THE FUJARA, a Slovak folk wind instrument, along with the music it produces, has been included on a List of Oral and Intangible Human Heritage put together by UNESCO. The fujara is among the 43 new "masterpieces" that the director-general of UNESCO, Koichiro Matsuura, designated as UNESCO heritage items on November 25. Through the list, the characteristic sound of the shepherd's traditional long pipe is preserved and can sing to the world.
photo: Zuzana Habšudová
Slovak prisoners break the rules
MOBILE phones, alcohol and weight-training equipment - all of them banned items - are readily available in at least some Slovak prisons, according to the Nový Čas daily.
The daily acquired the information from a young man who described his life in the Hrnčiarovce nad Parnou prison in western Slovakia's Trnava region, where he spent three years before his recent release.
The interesting thing is that prison officers are fully aware of the presence of these items in the prison cells, wrote the daily.
NGO calls on PM to open dialogue on Tatras
THE NON-GOVERNMEN-TAL organization Naše Tatry (MVNT) is asking Prime Minister Mikuláš Dzurinda to start a public dialogue on how to deal with the situation in the Tatras following the hurricane-force winds that damaged the forested region a year ago.
According to MVNT, the Governmental Committee for Renewal and Development of the High Tatras proceedings have not yet created the scope for such discussion, the TASR news agency reported on November 22. The NGO thinks this is because the committee has not sought the opinions of specialists or responded seriously to requests from specialized institutes in Slovakia.
Representatives of environ-mental organizations under the Ekofórum and MVNT platform are asking Dzurinda to explain who he was talking about when he said that "some people only provoke, create envy and tensions and try to create scandals so that they can be mentioned in the media all the time".
MVNT spokesperson Ľubica Trubíniová told the agency: "These proceedings are against democratic principles that enable people to express themselves if it is from a critical point of view."
She added that the recent conference in Tatranská Lomnica did not create the desired scope for "liberal discussion, which could engage everyone interested".
Youth arrested over Nazi symbols
POLICE in Zvolen charged an 18-year-old youth with supporting and promoting fascism on November 25.
The secondary-school student was arrested in a bar late on November 24 for walking around the premises displaying a red swastika painted on his chest, and with the fascist abbreviation "SS" on his stomach, the TASR news agency wrote.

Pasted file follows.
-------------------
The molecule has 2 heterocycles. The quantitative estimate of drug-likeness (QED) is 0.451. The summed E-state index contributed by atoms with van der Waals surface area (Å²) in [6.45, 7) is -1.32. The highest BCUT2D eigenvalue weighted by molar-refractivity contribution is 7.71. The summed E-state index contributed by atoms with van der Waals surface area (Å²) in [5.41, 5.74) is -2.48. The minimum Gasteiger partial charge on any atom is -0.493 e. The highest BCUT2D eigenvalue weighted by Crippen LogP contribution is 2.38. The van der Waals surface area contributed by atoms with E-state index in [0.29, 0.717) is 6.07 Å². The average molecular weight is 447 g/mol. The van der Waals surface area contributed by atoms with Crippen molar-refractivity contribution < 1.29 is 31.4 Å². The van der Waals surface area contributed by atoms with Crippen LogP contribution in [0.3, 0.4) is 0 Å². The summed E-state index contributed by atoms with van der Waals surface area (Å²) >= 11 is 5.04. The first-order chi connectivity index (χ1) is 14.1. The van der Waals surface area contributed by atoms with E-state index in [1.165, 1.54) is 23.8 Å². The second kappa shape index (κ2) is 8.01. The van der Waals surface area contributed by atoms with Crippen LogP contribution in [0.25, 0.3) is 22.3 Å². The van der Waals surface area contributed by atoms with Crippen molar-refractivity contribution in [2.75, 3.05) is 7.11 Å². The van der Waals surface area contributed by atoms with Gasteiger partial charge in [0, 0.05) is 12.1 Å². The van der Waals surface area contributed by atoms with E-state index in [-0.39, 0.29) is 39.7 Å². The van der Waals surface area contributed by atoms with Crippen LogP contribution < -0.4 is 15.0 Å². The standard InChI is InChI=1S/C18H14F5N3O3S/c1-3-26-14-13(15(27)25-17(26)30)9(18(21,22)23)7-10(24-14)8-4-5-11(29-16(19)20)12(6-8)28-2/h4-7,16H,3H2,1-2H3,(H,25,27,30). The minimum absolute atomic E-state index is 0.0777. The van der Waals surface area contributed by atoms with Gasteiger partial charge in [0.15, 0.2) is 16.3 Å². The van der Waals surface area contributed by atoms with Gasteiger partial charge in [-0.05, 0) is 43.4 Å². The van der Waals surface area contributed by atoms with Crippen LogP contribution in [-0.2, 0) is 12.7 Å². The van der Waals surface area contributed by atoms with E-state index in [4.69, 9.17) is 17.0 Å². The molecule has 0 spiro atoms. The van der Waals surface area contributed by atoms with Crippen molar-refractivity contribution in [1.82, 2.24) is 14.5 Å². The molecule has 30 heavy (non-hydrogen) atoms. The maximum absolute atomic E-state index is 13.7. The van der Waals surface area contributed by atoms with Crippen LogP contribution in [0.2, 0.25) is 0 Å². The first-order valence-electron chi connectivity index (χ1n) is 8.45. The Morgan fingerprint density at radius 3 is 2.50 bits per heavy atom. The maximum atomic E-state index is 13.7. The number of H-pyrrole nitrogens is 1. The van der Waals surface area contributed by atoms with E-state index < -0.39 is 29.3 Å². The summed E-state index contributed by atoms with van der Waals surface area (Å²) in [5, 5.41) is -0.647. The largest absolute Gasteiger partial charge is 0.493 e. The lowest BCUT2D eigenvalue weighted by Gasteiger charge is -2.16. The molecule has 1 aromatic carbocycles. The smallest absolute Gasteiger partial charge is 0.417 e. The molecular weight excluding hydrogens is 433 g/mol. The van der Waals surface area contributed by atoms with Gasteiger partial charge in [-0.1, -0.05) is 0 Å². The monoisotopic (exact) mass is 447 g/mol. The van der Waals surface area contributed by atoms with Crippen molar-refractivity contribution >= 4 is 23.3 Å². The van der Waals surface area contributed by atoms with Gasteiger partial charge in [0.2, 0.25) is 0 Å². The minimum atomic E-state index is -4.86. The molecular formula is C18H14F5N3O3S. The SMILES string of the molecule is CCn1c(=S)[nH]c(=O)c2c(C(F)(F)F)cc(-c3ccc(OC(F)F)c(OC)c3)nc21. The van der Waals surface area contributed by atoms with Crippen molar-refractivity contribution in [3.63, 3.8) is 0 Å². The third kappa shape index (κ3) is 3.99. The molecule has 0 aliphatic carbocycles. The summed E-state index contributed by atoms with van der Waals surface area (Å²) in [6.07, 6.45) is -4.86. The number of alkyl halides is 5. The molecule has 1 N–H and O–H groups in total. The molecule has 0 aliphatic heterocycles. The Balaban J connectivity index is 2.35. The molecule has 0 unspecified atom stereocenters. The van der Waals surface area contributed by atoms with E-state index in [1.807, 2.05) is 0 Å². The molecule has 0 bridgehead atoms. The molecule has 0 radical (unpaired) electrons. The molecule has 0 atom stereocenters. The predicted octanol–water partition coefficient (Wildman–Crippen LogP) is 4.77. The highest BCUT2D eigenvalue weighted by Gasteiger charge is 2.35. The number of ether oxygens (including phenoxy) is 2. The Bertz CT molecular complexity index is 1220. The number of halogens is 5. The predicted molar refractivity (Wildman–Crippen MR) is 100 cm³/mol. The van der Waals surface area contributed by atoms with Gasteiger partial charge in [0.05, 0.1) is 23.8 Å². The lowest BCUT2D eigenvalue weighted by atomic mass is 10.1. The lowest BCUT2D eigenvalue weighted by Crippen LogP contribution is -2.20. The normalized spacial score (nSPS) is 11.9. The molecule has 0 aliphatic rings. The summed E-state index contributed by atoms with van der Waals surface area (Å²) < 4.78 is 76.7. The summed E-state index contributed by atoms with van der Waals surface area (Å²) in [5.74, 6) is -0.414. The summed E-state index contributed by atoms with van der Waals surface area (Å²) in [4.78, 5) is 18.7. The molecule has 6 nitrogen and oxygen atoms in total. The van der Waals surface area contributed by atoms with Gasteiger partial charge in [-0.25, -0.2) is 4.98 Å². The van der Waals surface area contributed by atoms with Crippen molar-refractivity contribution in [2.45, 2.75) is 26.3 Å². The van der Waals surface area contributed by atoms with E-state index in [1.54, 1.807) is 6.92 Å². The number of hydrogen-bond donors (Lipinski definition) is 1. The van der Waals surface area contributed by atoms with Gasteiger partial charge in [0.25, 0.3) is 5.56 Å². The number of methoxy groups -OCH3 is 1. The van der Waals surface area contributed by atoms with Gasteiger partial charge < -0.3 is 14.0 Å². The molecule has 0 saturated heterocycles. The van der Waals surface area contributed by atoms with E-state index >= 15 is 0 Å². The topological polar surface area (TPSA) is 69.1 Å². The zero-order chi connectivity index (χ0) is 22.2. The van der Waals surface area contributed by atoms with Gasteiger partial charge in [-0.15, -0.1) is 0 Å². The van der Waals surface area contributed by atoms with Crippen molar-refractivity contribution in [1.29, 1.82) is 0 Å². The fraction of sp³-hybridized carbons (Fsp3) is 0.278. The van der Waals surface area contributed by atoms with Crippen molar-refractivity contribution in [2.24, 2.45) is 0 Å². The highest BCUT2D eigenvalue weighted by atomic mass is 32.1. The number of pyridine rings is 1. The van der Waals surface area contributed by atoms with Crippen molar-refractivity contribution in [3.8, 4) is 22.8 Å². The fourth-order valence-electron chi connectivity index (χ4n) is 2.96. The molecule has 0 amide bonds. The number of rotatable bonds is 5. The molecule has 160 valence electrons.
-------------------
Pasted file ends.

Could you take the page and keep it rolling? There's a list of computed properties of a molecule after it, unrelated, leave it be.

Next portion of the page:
Swastika-graffiti sprayers arrested
ŽILINA police arrested and charged five youths on November 25 with the crime of promoting movements that suppress citizen's rights, after they sprayed swastikas on the facades of three apartment blocks in Žilina on November 6.
"The youths, aged 15 and 16, sprayed swastikas and slogans such as Clean Soul and Death WC in blue, red and black paint," a Žilina regional police spokesperson told the TASR news agency.
The five, who caused damage worth at least Sk10,000 (€264) to the facades, could face three-year prison sentences for supporting fascism. They were released pending trial.
Police seize extremists' goods
BRATISLAVA police seized clothes and other items promoting extremist movements from a store on November 17. During the swoop, police confiscated 70 T-shirts and 50 sweatshirts with racist slogans and symbols such as "88", and tops featuring a white fist and symbols in runic script.
Police reported finding magazines, belts, photos and CDs expressing racial prejudices, the TASR news agency wrote.
Investigators have charged two Bratislava men, one 28 and the other 36, with promoting neo-Nazism and racism, Bratislava regional police spokesperson Silvia Miháliková said. Both defendants are proprietors of the Bratislava store.
"Anyone convicted of supporting racism, repressing civil rights, or presenting views leading to national or religious conflict will spend one to five years in prison," said Miháliková.
A conviction for a related offence involving an organized unit can carry up to eight years in prison. Investigators are not releasing any further details as the case is still ongoing.
Nationalist leader charged with hate crimes
POLICE have charged Marián Kotleba, the head of the extremist group Slovenská Pospolitosť (Slovak Togetherness/SP-NS) with supporting and promoting movements that suppress the rights and liberties of citizens, police president Anton Kulich told journalists on November 17.
Speaking to journalists in Hodžovo Square in Bratislava, where a gathering of SP-NS sympathizers was supposed to take place, Kulich refused to comment on whether the police had information regarding Kotleba's current whereabouts.
The Old Town authorities banned the SP-NS gathering because of the group's extremist views.
According to Kulich, the relevant authorities have yet to decide whether Kotleba will be taken to custody.
On the previous evening police charged three SP-NS members with an offence.
The accused include SP-NS aide Ján K. He represented the party in communications with the public but, like Kotleba, his exact whereabouts are unknown.
The other two accused are two 19-year-old women who were released by the police from custody but will face prosecution.
Investigators have submitted a proposal to detain Ján K. The accused women and Ján K could face up to eight years in jail if found to have been acting as an organized unit.
5. Dec 2005 at 0:00